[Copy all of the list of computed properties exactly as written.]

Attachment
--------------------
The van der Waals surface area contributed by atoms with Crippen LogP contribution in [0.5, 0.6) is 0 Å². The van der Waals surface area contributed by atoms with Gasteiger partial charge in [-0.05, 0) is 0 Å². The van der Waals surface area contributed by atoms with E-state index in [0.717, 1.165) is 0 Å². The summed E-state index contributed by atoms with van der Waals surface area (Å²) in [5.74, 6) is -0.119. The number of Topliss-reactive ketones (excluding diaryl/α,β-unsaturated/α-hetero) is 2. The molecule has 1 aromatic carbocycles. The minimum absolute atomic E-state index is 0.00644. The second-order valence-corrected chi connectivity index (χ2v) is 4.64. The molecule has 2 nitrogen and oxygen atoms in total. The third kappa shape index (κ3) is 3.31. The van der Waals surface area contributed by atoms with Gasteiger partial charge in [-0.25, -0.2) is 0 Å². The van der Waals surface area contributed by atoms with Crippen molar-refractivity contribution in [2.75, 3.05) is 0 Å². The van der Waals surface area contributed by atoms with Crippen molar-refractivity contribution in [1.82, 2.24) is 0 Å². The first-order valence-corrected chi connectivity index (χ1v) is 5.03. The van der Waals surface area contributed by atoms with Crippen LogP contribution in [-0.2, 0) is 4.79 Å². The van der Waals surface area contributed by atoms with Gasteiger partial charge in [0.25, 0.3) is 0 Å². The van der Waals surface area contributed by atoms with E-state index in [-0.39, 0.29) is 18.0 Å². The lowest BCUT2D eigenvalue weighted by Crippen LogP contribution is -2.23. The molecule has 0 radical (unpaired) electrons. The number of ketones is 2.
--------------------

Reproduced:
The van der Waals surface area contributed by atoms with Crippen LogP contribution in [0.5, 0.6) is 0 Å². The van der Waals surface area contributed by atoms with Gasteiger partial charge in [-0.05, 0) is 0 Å². The van der Waals surface area contributed by atoms with E-state index in [0.717, 1.165) is 0 Å². The summed E-state index contributed by atoms with van der Waals surface area (Å²) in [5.74, 6) is -0.119. The number of Topliss-reactive ketones (excluding diaryl/α,β-unsaturated/α-hetero) is 2. The molecule has 1 aromatic carbocycles. The minimum absolute atomic E-state index is 0.00644. The second-order valence-corrected chi connectivity index (χ2v) is 4.64. The molecule has 2 nitrogen and oxygen atoms in total. The third kappa shape index (κ3) is 3.31. The van der Waals surface area contributed by atoms with Gasteiger partial charge in [-0.25, -0.2) is 0 Å². The van der Waals surface area contributed by atoms with Crippen molar-refractivity contribution in [2.75, 3.05) is 0 Å². The van der Waals surface area contributed by atoms with Crippen molar-refractivity contribution in [1.82, 2.24) is 0 Å². The first-order valence-corrected chi connectivity index (χ1v) is 5.03. The van der Waals surface area contributed by atoms with Crippen LogP contribution in [-0.2, 0) is 4.79 Å². The van der Waals surface area contributed by atoms with Gasteiger partial charge in [0.25, 0.3) is 0 Å². The van der Waals surface area contributed by atoms with E-state index in [-0.39, 0.29) is 18.0 Å². The lowest BCUT2D eigenvalue weighted by Crippen LogP contribution is -2.23. The molecule has 0 radical (unpaired) electrons. The number of ketones is 2.